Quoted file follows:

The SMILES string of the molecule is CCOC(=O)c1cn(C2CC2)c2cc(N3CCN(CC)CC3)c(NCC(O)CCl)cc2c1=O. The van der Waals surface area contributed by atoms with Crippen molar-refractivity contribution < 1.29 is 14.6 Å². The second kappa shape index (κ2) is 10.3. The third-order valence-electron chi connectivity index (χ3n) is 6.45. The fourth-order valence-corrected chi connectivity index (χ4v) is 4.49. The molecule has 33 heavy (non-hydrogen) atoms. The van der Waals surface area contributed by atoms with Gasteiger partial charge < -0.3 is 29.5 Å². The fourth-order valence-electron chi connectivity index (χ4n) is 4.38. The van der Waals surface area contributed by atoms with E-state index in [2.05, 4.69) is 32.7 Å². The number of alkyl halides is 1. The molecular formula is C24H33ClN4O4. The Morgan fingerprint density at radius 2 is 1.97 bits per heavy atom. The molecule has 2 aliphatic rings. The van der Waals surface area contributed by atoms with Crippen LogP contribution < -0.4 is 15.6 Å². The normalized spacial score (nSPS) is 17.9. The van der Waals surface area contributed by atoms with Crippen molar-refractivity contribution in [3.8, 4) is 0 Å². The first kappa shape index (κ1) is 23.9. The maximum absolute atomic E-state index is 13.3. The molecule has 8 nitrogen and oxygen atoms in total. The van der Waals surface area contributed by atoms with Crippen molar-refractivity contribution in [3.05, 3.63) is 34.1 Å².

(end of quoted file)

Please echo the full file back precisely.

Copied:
The SMILES string of the molecule is CCOC(=O)c1cn(C2CC2)c2cc(N3CCN(CC)CC3)c(NCC(O)CCl)cc2c1=O. The van der Waals surface area contributed by atoms with Crippen molar-refractivity contribution < 1.29 is 14.6 Å². The second kappa shape index (κ2) is 10.3. The third-order valence-electron chi connectivity index (χ3n) is 6.45. The fourth-order valence-corrected chi connectivity index (χ4v) is 4.49. The molecule has 33 heavy (non-hydrogen) atoms. The van der Waals surface area contributed by atoms with Gasteiger partial charge < -0.3 is 29.5 Å². The fourth-order valence-electron chi connectivity index (χ4n) is 4.38. The van der Waals surface area contributed by atoms with E-state index in [2.05, 4.69) is 32.7 Å². The number of alkyl halides is 1. The molecular formula is C24H33ClN4O4. The Morgan fingerprint density at radius 2 is 1.97 bits per heavy atom. The molecule has 2 aliphatic rings. The van der Waals surface area contributed by atoms with Crippen LogP contribution < -0.4 is 15.6 Å². The normalized spacial score (nSPS) is 17.9. The van der Waals surface area contributed by atoms with Crippen molar-refractivity contribution in [3.8, 4) is 0 Å². The first kappa shape index (κ1) is 23.9. The maximum absolute atomic E-state index is 13.3. The molecule has 8 nitrogen and oxygen atoms in total. The van der Waals surface area contributed by atoms with Crippen molar-refractivity contribution in [3.05, 3.63) is 34.1 Å².